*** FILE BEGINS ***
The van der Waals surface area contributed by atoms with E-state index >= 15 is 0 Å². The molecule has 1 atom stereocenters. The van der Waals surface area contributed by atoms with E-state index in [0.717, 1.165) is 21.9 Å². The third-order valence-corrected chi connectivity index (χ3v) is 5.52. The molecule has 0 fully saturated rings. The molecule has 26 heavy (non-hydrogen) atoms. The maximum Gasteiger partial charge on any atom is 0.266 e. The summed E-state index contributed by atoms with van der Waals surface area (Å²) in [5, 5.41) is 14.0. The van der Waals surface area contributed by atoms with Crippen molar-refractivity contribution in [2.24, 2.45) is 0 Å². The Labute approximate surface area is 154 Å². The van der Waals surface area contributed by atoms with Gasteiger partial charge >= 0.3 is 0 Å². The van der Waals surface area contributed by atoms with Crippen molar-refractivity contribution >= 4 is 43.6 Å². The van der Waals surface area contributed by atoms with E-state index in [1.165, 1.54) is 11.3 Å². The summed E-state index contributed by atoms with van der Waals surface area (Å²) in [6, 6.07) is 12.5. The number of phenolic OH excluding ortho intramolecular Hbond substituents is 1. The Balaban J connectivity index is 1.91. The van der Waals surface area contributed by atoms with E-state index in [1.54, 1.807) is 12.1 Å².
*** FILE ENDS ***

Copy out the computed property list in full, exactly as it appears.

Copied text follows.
The van der Waals surface area contributed by atoms with E-state index >= 15 is 0 Å². The molecule has 1 atom stereocenters. The van der Waals surface area contributed by atoms with E-state index in [0.717, 1.165) is 21.9 Å². The third-order valence-corrected chi connectivity index (χ3v) is 5.52. The molecule has 0 fully saturated rings. The molecule has 26 heavy (non-hydrogen) atoms. The maximum Gasteiger partial charge on any atom is 0.266 e. The summed E-state index contributed by atoms with van der Waals surface area (Å²) in [5, 5.41) is 14.0. The van der Waals surface area contributed by atoms with Crippen molar-refractivity contribution in [2.24, 2.45) is 0 Å². The Labute approximate surface area is 154 Å². The van der Waals surface area contributed by atoms with Gasteiger partial charge >= 0.3 is 0 Å². The van der Waals surface area contributed by atoms with Crippen molar-refractivity contribution >= 4 is 43.6 Å². The van der Waals surface area contributed by atoms with E-state index in [1.165, 1.54) is 11.3 Å². The summed E-state index contributed by atoms with van der Waals surface area (Å²) in [6, 6.07) is 12.5. The number of phenolic OH excluding ortho intramolecular Hbond substituents is 1. The Balaban J connectivity index is 1.91. The van der Waals surface area contributed by atoms with E-state index in [1.54, 1.807) is 12.1 Å².